“I don’t want girls,” said William scornfully. “Rotten ole cissies, that’s what they are.They’re cowardy custards an’ they’ve got no sense an’ they spoil everythin’ they join in at. I’d sooner not have a gang at all than have a rotten ole girl in it.”
Queenie’s usually putty-coloured face turned a bright red. Hubert looked helplessly from one to the other. “You’re a rotten ole cowardy custard yourself,” said Queenie, advancing her face to an inch or two of William’s, “an’ you’re the ugliest boy I ever saw an’ I hate you an’…”
- Number: 22.8
- Published: 1940 (1939 in magazine form, not to be confused with the 1929 story, 11.4, of the same name)
- Book: William and the Evacuees
- Synopsis: The village is beset by gang warfare when various visitors arrive.
A gang of inner-city yobs has set up camp on Farmer Jenks’s meadow, and Hubert Lane’s mean cousin Queenie is staying with the Lanes… fights galore ensue.
But William has a strategic mind and quickly works out that a one-off Laneite-Outlaw alliance could defeat the interlopers once and for all. He has just one condition: no girls.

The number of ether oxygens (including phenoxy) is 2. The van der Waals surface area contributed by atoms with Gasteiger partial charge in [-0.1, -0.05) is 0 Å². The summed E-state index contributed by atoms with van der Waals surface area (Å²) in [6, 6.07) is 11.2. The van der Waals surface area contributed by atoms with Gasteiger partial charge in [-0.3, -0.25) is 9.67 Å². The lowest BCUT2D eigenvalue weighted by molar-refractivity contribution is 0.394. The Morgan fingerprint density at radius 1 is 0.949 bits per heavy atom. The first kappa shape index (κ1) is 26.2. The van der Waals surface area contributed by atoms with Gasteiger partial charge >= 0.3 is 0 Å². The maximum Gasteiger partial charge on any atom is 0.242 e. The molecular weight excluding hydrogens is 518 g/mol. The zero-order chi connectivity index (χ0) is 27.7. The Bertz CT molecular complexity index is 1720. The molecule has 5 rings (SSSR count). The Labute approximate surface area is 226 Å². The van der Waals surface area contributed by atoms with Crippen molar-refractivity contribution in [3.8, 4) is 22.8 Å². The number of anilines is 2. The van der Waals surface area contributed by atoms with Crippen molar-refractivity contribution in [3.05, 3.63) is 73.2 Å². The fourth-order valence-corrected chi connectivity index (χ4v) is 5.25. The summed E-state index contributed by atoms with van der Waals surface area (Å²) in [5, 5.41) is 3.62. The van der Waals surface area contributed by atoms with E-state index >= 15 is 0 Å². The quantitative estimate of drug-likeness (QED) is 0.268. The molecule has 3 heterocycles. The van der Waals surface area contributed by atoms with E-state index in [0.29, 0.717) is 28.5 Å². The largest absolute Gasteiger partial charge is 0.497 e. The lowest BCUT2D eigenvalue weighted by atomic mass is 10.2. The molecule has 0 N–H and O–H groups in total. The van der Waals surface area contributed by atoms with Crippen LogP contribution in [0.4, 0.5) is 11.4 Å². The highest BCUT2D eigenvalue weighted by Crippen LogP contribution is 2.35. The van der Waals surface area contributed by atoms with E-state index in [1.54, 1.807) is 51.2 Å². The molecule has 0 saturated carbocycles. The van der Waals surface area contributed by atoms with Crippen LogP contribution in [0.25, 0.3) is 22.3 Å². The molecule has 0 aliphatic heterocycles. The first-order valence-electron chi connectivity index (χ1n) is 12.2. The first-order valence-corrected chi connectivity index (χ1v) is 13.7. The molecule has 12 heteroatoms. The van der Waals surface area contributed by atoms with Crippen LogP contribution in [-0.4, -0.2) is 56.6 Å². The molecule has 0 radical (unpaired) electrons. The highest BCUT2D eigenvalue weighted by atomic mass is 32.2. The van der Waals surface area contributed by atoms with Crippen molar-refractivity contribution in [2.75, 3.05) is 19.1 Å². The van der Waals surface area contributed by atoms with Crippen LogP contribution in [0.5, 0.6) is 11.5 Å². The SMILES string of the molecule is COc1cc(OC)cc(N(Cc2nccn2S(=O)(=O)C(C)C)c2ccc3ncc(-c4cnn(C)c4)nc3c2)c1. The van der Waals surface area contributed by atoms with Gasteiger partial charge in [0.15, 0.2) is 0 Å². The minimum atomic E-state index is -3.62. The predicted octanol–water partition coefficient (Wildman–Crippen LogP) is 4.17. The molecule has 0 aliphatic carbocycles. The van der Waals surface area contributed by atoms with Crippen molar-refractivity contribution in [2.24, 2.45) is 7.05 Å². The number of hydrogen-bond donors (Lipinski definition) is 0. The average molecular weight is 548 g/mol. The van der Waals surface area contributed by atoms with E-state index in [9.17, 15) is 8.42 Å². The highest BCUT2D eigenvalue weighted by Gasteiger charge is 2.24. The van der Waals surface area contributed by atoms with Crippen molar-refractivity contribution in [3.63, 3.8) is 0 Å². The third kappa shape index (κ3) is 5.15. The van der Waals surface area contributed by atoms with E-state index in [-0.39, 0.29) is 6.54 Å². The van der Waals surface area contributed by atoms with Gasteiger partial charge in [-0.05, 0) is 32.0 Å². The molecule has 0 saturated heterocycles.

“Well, what’re we goin’ to do with him?” demanded
William had a sudden inspiration. “We’ll question him,” he said. “That’s what they do with prisoners. They question ’em.”
“What about?” demanded Hubert.
“About their mil’tary secrets, of course,” said William impatiently.
“S’pose they’ve not got any?”
“Of course they’ve got mil’tary secrets,” said William. “All enemies’ve got mil’tary secrets.”
“We oughter torcher him,” said Queenie, who had suddenly appeared in their midst.
Sadly, though, I find this story quite tedious. There are no real entertaining moments from William, no elaborate schemes; just a succession of betrayals and double-agents and turncoats that seem strangely unsuited to the William world.
And then, just at the end, a touch of insurance fraud for no apparent reason.
Very odd story, this one.